Every so often when listing the benefits of low-temperature solder, the idea of reducing the oven temperature to lower energy consumption comes up. However, how often have we actually seen data supporting that claim? Honestly, I am guilty of that myself. It makes sense for lower temperatures to require less energy, and as long as other reasons drove applications to low-temperature solders, the energy consumption was a nice but non-essential side benefit.
As energy consumption has become increasingly important—in terms of cost, availability, and environmental impact—it is about time we stop vaguely referencing things that "make sense," and instead, use quantitative data to consider carbon emissions and oven energy consumption to make process decisions. Recently at APEX 2023 we published some work done with Heller Industries looking at the actual energy consumption rate of a reflow oven under different conditions and reflow profiles. Some of the data is shown below, but send me or any member of our tech team a message to read the paper!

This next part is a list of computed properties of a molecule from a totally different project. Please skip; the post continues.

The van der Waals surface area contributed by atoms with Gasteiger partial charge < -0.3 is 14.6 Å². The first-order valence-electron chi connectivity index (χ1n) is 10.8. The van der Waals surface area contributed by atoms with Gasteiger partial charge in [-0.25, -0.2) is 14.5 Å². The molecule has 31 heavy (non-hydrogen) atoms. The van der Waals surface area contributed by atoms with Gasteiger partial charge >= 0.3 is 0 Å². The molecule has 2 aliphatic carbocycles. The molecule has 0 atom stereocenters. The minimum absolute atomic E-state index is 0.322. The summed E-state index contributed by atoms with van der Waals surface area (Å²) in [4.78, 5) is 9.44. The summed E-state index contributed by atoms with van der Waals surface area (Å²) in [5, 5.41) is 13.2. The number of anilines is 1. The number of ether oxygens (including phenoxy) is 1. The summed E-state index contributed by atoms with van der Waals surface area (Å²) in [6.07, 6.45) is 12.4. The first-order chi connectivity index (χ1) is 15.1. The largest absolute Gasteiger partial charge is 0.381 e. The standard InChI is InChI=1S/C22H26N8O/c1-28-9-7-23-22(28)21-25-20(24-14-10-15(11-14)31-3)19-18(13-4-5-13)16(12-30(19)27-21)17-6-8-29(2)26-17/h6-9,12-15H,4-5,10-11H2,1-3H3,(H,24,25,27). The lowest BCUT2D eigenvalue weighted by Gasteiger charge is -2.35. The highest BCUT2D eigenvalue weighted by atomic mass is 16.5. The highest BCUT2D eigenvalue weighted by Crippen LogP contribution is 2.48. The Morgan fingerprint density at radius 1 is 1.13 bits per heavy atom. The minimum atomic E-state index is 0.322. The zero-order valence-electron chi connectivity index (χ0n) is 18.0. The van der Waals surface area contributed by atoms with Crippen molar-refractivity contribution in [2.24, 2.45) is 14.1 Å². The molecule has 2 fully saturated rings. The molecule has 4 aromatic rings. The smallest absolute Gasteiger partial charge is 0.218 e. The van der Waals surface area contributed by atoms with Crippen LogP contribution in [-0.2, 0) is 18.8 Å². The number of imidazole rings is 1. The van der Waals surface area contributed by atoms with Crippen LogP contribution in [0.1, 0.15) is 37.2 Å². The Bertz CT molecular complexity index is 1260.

In short, we confirmed the peak temperature of a profile definitely has an impact on the energy consumption of an oven. There is still more to learn about the impact of different types of profiles (plateau or soak profiles) and board loading. In the meantime, we can estimate that dropping from a 240℃ peak temperature to 205℃ would reduce energy consumption by 10%. For one oven operating continuously for one year that would be almost 10,000 kWh and 3.6 tons of carbon dioxide emissions.
I look forward to working with you on more sustainable printed circuit board assemblies!